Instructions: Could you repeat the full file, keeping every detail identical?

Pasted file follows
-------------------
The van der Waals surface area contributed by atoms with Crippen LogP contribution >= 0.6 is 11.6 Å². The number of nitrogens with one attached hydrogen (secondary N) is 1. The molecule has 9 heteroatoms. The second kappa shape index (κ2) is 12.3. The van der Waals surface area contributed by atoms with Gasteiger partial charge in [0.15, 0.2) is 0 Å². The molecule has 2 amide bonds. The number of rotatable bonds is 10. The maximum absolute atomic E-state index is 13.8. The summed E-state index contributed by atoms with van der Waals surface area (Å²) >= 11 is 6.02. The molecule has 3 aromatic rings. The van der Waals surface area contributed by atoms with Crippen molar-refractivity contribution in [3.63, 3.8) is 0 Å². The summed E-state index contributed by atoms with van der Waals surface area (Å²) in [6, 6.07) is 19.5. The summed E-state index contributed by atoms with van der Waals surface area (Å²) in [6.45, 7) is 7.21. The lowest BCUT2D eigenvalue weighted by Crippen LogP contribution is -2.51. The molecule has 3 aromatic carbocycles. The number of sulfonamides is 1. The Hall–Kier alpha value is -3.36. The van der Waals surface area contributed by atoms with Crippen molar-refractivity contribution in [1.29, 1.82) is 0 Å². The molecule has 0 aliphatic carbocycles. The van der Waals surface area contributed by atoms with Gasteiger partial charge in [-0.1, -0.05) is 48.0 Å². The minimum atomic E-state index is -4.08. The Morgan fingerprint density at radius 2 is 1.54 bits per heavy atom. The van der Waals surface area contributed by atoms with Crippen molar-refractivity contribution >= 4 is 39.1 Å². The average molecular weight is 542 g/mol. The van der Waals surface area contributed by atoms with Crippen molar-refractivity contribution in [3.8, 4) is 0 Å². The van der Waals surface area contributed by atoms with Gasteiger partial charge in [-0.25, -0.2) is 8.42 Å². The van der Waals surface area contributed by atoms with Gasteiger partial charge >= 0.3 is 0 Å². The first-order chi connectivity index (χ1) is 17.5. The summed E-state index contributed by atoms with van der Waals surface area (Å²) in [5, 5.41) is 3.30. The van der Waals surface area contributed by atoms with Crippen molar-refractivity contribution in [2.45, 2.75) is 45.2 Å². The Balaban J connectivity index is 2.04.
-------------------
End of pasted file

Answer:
The van der Waals surface area contributed by atoms with Crippen LogP contribution >= 0.6 is 11.6 Å². The number of nitrogens with one attached hydrogen (secondary N) is 1. The molecule has 9 heteroatoms. The second kappa shape index (κ2) is 12.3. The van der Waals surface area contributed by atoms with Gasteiger partial charge in [0.15, 0.2) is 0 Å². The molecule has 2 amide bonds. The number of rotatable bonds is 10. The maximum absolute atomic E-state index is 13.8. The summed E-state index contributed by atoms with van der Waals surface area (Å²) >= 11 is 6.02. The molecule has 3 aromatic rings. The van der Waals surface area contributed by atoms with Crippen molar-refractivity contribution in [3.63, 3.8) is 0 Å². The summed E-state index contributed by atoms with van der Waals surface area (Å²) in [6, 6.07) is 19.5. The summed E-state index contributed by atoms with van der Waals surface area (Å²) in [6.45, 7) is 7.21. The lowest BCUT2D eigenvalue weighted by Crippen LogP contribution is -2.51. The molecule has 3 aromatic carbocycles. The number of sulfonamides is 1. The Hall–Kier alpha value is -3.36. The van der Waals surface area contributed by atoms with Crippen molar-refractivity contribution in [1.29, 1.82) is 0 Å². The molecule has 0 aliphatic carbocycles. The van der Waals surface area contributed by atoms with Gasteiger partial charge in [-0.1, -0.05) is 48.0 Å². The minimum atomic E-state index is -4.08. The Morgan fingerprint density at radius 2 is 1.54 bits per heavy atom. The van der Waals surface area contributed by atoms with Crippen molar-refractivity contribution >= 4 is 39.1 Å². The average molecular weight is 542 g/mol. The van der Waals surface area contributed by atoms with Crippen molar-refractivity contribution in [3.8, 4) is 0 Å². The van der Waals surface area contributed by atoms with Gasteiger partial charge in [-0.25, -0.2) is 8.42 Å². The van der Waals surface area contributed by atoms with Gasteiger partial charge >= 0.3 is 0 Å². The first-order chi connectivity index (χ1) is 17.5. The summed E-state index contributed by atoms with van der Waals surface area (Å²) in [5, 5.41) is 3.30. The van der Waals surface area contributed by atoms with Crippen molar-refractivity contribution in [2.45, 2.75) is 45.2 Å². The Balaban J connectivity index is 2.04.